By Sass Brown
We have reached an interesting time in the fashion industry, when a lot of things are possible. This is a moment when the fashion guard is aging and retiring, with few serious contenders to take their place. Calvin Klein, Donna Karan and Vivienne Westwood, the untimely death of Alexander McQueen and the recent shaming of John Galliano, has all left a huge void in the mainstream fashion industry. This isn’t news of course, the old guard has been aging for some time now, with the likes of Zac Posen and Proenza Schoeler poised to replace them, yet as much as they have been heralded as the next wave of superstar designers, they are poor reflections of the real thing, mimicking the symbols of a system that isn’t sustainable in the long term. The concept of global branding and iconic superstar fashion designers is a system that has passed its time, a system that is already crumbling with its movie star bling and red carpets, a system that is being eaten away at the edges, if only they could see it through the spotlights glare.
The fashion system at its best is a reflection of our culture, of our values, and of our worldviews. We are in a time of great change, of climate crisis and cultural shifts, of alignment of our conscience, our lifestyle choices and our work. This season some of the most exciting collections, designers and shows around the globe, were by designers also pushing forward the frontier of Eco fashion. Not all citing themselves as ecological or ‘green’, but who, nevertheless are making a difference in the industry, through their actions and their choices. In London, Milan, and Berlin’s fashion weeks, the broad range of talented Eco designers was amazing. The champagne brunch at London Fashion weeks Estethica, incredibly, drew more traffic than the mainstream fashion trade show.
Read below the cut for the more information on Orsola de Castro, Michelle Lowe Holder, Junky Styling, Tamara Folge, Km/a, Barbara Congini, Roya, Banuq and Steinwidder.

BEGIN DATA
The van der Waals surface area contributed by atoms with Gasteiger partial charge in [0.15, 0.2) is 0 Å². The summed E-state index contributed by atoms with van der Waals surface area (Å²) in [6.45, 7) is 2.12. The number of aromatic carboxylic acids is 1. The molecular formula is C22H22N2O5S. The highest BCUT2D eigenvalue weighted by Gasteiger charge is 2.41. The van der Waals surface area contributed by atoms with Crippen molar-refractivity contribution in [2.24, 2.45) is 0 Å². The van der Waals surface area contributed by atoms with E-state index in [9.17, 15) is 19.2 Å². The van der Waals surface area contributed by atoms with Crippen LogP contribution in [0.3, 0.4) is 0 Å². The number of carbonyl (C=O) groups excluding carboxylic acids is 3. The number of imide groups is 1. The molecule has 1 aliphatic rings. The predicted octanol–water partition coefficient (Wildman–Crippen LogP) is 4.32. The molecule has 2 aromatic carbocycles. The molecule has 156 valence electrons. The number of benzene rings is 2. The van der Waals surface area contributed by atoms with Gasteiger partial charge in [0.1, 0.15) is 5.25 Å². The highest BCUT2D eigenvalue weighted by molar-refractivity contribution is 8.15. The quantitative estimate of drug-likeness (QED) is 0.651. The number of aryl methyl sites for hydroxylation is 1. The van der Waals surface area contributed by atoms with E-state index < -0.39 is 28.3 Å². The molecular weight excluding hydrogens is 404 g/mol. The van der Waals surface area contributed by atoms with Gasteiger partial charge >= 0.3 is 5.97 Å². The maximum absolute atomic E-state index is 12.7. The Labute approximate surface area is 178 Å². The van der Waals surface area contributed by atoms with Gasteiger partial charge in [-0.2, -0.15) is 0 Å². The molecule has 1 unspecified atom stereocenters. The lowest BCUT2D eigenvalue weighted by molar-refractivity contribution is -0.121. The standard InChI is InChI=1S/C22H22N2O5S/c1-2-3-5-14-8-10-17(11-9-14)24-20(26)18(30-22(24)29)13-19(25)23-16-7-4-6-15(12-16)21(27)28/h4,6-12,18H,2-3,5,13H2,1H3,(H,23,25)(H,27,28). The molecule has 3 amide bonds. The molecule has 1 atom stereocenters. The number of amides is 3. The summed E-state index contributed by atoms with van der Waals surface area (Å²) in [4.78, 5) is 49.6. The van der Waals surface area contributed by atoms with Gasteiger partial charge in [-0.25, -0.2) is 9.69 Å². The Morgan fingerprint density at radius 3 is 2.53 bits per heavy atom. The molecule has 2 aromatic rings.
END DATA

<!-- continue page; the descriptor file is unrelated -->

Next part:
At London’s Estethica, part of London Fashion week, Orsola de Castro, showcased her most recent collaboration with Speedo, in the form of a capsule collection of fun, playful and sexy dresses. Speedo’s banned Fastskin competitive swimsuits were reconfigured by de Castro, in a groundbreaking model of production scale recycle, reuse, and redesign. A brave and enlightened move by Speedo to consider alternatives to destroying the suits, and a creative collaboration with the talented de Castro, who repurposed them into a line of funky, cool must-have dresses.
Also showing at Estethica, was Michelle Lowe Holder’s Ribbon Reclaim project. The winner of the London College of Fashion’s sustainability center award, she showcased her handcrafted collection of accessories made entirely from reclaimed and vintage ribbons, all produced ethically and locally in the UK. Pulling inspiration from history and with a greater than average respect for technique and detail, pieces are modern in expression but historic in inspiration, with more than a nod to Elizabethan ruffs and collars reinterpreted into architectural cuffs and neck pieces.
The eponymous Junky Styling, long producing a timeless, deconstructed, re-cut and completely transformed collection for women, made entirely out of men’s suitings, also showcased at Estethica. Now championed by Livia Firth on the red carpet and in her blog on British Vogue, the label continues to break new ground with their creative reinterpretations of menswear to women’s wear. The collection is edgy, fashion forward and yet timeless.